Hitec 58207 transmitter battery problems - RCCanada - Canada Radio Controlled Hobby Forum
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Old 04-19-2006, 07:15 PM   #1
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Hitec 58207 transmitter battery problems

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Hello, I am trying to bring back the capacity on some hitec 8 cell 600mAh NiCad packs for a friend of mine. They are dying real quick from what he says. One of the two seems to be OK but the other one I am only able to get about 110mAh capacity out of. I cycled it 3 times on the stock settings (my cycler is a Hobbico AccuCycle Elite). Is there anything else I should try or is this one pack a gonner? I think it is about 2 years old, maybe 3.

Also, who makes the cells in hitec packs?

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Old 04-19-2006, 08:02 PM   #2
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8 Cells


The cells are made by Sanyo. Normally, just one cell will develop a short circuit and you can measure each cell with a digital voltmeter. Replace the bad cell or replace the complete batt. pack. Your choice.

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Old 04-19-2006, 08:25 PM   #3
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OK, well the packs are not mine to tear into. Ill have to talk with my friend and see what he wants to do. It probably wouldnt make sense to replace 1 bad cell with a new one, it would be like replacing a flat tire with a 50,000 mile rating on your car when you get the flat after 40,000 miles.. the other ones are only going to last another 10,000 but the new one will go a full 50k

Ill see what my friend wants to do.. probably just replace the pack.

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Old 04-19-2006, 09:39 PM   #4
Wayne MIller
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Tx Battery

Hi Steve,

I usually replace all my batteries with NiMh (Nickel Metal Hydride) batteries of a higher capacity at some point.

In the case of a Tx (transmitter) battery, I use high capacity camera batteries. The Tx is not subject to the vibration of a receiver battery, and therefore I'm not worried about failures. I usually replace the complete Tx pack with high capacity camera batteries (2100mah or 2300mah). These can be purchsed almost anywhere such as Costco or Zellers, and I have never had one fail.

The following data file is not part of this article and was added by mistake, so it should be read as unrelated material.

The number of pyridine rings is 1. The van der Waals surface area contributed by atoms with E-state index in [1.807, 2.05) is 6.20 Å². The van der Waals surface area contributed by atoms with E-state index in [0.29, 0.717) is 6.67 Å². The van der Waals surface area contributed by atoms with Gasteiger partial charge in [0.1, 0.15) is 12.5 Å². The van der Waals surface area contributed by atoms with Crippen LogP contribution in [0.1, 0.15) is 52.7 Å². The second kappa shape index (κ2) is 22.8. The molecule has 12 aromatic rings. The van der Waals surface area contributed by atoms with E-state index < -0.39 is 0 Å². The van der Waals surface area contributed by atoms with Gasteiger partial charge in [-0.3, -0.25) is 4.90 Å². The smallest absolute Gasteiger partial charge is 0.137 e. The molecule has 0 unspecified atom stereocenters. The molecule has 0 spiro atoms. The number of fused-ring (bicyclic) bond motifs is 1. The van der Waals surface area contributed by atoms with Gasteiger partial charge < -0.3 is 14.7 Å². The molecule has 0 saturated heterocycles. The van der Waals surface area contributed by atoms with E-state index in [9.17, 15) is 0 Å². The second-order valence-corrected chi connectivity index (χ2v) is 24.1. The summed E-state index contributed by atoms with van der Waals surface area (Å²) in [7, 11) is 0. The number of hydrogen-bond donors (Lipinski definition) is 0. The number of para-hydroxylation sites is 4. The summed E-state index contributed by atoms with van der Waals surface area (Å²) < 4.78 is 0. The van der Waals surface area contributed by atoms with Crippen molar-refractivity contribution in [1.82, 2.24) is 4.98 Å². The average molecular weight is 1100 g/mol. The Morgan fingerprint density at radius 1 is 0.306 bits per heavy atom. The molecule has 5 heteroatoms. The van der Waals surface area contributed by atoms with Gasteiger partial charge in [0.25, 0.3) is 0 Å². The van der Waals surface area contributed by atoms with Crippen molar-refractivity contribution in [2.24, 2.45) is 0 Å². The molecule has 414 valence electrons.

If you are capable, you can solder the batteries and make your own pack, using the original as a wiring example. Note, the original batteries will have "tabs", and you will have to use a small piece of insulated wire instead. You must use a very hot soldering iron. This is so the iron contact to the cell is very brief, as to not heat up and damage the cell. I usually clean the cell end and then give it a light sanding, just enough to scratch it a little before soldering.

Make sure you observe the connector polarity when installing the connector. Typically, the red wire goes on the positive of the battery pack. Make sure you measure the connector output with a meter on the old pack, and then on the new pack making sure they are the same before plugging it in to the Tx.

After soldering, and installing the connector, the pack can be heat shrink wrapped, or wrapped with electrical tape.

If your lucky, and your Tx has room in the battery compartment, you can purchase an 8 cell battery holder, from an electrical store, such as Radio Shack (their new name is The Source) - file down the snap on connector, then solder the connector wires onto them, again check polarity on old and new battery as described above, then put it in the radio, this holder will make it easier to replace cells in the future if you have to.

The cells will take longer to charge with the wall charger, so I typically charge the pack out of the Tx with a fast charger, such as the Hobbico Mark II Field Charger for the first charge. After that I use the wall charger since you won't run them down much. With the new Tx pack, you will be able to run your Tx all day.

If you want to purchase a pack, they can be purchased on line from Hobby Wholesale or Great Hobbies and they usually deliver within the week.

Hope this helps.


Wayne Miller
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Old 04-19-2006, 10:20 PM   #5
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Wayne, thanks for the information. I just replaced my hand held ham radio pack with NiMh cells like that, only I used an 8 cell 720mAh pack that was already made. I tested it a while ago and it lasted being turned on for 3 days strait!

As for soldering directly on to the cells, I believe that is a NO-NO. The cells have a plastic/rubber gasket around one or both terminals to seal the chemicals inside. When you apply heat to that seal it destroys it and the life of the battery will be drastically shortened.

I am IPC and PACE certified for soldering so soldering is a non-issue I just wish I had a micro spot welder to put tabs on new cells Although, you can purchase some cells with the solder tabs already in place - just costs a little extra.

Hmm.. micro spot welder?? might be able to make one out of a 110vac line and a thin piece of music wire (so you dont blow a circuit or light the room on fire ) just hold a tab in place on one of the terminals and ground one side of the 110vac line to the terminal and touch the center of the tab with the music wire on the other side of the 110vac line. Youll get a spark and hopefully it will melt all the way through the tab and into the batery terminal. Then again, 12vdc out of a car battery would probably give enough of a spark to do the same thing. 110 would be tricky

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